Does async/await solve a real problem?

C. Scott Ananian ecmascript at cscott.net
Fri Sep 12 08:14:20 PDT 2014


On Fri, Sep 12, 2014 at 2:24 AM, Florian Bösch <pyalot at gmail.com> wrote:
> It's often the case that the code which uses the async code, uses other
> code, which isn't authored by the author, and isn't documented for await
> compatibility. For instance:
>
> $.each(somelist, async function(item){
>     await Foobar(item);
> });
>
> Suppose $ is jQuery, is this async safe? Google for jQuery documentation
> and/or read code.
>

I don't think this example is valid.  As I understand it, `async
function` is a function that returns a promise.  You don't have to
look into the library at all, it's just a normal value-returning
function from its perspective.  I think your example should have been
something like:

`await Promise.all($.map(somelist, async function(item) { await
Foobar(item); })`.

But I'm not 100% up-to-speed on the await/async proposal.  Hopefully
someone will correct me if I've gotten this wrong.  The bottom line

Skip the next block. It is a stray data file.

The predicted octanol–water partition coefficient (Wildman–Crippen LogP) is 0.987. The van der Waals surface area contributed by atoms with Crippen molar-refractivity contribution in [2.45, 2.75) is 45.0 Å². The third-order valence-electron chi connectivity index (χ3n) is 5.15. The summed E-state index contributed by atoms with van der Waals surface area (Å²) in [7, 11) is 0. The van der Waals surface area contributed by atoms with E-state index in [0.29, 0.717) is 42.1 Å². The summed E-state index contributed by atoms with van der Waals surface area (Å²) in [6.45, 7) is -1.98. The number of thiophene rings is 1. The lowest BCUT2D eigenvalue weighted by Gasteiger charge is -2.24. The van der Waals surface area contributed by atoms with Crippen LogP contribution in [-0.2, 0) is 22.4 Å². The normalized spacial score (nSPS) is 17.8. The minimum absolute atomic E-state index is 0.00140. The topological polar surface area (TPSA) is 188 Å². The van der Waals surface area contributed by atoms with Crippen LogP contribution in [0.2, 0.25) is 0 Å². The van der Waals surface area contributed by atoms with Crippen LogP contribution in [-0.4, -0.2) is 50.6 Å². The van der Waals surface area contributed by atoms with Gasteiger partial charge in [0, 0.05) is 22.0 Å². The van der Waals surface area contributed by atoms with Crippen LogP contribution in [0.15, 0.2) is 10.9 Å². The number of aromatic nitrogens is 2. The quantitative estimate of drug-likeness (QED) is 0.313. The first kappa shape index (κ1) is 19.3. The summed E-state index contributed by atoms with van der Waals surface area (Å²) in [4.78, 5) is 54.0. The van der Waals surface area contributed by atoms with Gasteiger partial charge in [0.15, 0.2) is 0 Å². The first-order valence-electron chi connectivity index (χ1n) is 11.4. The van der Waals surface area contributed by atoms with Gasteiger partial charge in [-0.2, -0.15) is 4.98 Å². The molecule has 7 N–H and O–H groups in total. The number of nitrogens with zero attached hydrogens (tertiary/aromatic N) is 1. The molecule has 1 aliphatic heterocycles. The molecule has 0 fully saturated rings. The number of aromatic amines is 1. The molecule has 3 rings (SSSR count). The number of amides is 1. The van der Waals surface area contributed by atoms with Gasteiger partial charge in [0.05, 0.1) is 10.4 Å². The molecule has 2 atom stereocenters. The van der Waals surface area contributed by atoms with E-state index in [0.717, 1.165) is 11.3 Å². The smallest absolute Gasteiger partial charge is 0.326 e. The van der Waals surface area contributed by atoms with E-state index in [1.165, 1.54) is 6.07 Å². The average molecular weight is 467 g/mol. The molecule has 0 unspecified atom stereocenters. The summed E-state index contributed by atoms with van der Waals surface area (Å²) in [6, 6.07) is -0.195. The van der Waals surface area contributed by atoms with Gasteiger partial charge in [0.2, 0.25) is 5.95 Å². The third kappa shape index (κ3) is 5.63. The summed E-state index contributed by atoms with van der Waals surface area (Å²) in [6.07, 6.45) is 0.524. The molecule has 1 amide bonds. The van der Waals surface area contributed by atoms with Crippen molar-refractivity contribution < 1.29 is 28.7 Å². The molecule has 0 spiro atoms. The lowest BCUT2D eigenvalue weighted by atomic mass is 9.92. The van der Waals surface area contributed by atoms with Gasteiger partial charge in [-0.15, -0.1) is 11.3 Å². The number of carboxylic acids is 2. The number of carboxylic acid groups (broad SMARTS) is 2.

should be that atomicity boundaries are explicitly noted with
await/async; for library code which does not expose an 'async' marker
you are guaranteed that it will execute atomically.  In this
particular example this just means that all the promises created by
the `async function` will be created atomically and execution returned
to the called *before* any of the bodies of the `async function`s are
run.

> somelist.each(async function(item){
>   await Foobar(item);
> });
>
> Has the browser made his each function async safe? Google for JS API
> documentation of the browser and/or start reading the source code of the
> browser (really?).

This is exactly the same as the jquery example.  No
implementation-introspection needed.
  --scott


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